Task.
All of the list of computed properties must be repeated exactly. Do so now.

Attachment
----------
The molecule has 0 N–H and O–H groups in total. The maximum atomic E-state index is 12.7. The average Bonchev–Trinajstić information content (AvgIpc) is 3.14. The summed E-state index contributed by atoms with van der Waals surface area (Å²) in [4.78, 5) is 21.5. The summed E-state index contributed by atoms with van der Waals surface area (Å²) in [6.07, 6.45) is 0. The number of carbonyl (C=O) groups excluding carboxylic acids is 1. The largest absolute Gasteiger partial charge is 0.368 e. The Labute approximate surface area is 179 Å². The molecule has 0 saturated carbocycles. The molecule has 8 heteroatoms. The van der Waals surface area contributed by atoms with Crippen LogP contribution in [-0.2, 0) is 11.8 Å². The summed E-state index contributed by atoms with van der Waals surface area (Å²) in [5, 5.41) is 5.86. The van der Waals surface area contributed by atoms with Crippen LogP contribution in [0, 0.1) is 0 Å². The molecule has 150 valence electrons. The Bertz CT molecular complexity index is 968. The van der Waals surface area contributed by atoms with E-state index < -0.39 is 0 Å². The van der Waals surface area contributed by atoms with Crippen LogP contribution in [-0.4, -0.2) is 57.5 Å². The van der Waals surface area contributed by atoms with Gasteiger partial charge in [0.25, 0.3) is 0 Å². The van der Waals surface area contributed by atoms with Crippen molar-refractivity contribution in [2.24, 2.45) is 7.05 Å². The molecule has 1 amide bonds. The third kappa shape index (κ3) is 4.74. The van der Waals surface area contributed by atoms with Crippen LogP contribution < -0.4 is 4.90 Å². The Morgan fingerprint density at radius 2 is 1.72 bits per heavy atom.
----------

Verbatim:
The molecule has 0 N–H and O–H groups in total. The maximum atomic E-state index is 12.7. The average Bonchev–Trinajstić information content (AvgIpc) is 3.14. The summed E-state index contributed by atoms with van der Waals surface area (Å²) in [4.78, 5) is 21.5. The summed E-state index contributed by atoms with van der Waals surface area (Å²) in [6.07, 6.45) is 0. The number of carbonyl (C=O) groups excluding carboxylic acids is 1. The largest absolute Gasteiger partial charge is 0.368 e. The Labute approximate surface area is 179 Å². The molecule has 0 saturated carbocycles. The molecule has 8 heteroatoms. The van der Waals surface area contributed by atoms with Crippen LogP contribution in [-0.2, 0) is 11.8 Å². The summed E-state index contributed by atoms with van der Waals surface area (Å²) in [5, 5.41) is 5.86. The van der Waals surface area contributed by atoms with Crippen LogP contribution in [0, 0.1) is 0 Å². The molecule has 150 valence electrons. The Bertz CT molecular complexity index is 968. The van der Waals surface area contributed by atoms with E-state index < -0.39 is 0 Å². The van der Waals surface area contributed by atoms with Crippen LogP contribution in [-0.4, -0.2) is 57.5 Å². The van der Waals surface area contributed by atoms with Gasteiger partial charge in [0.25, 0.3) is 0 Å². The van der Waals surface area contributed by atoms with Crippen molar-refractivity contribution in [2.24, 2.45) is 7.05 Å². The molecule has 1 amide bonds. The third kappa shape index (κ3) is 4.74. The van der Waals surface area contributed by atoms with Crippen LogP contribution < -0.4 is 4.90 Å². The Morgan fingerprint density at radius 2 is 1.72 bits per heavy atom.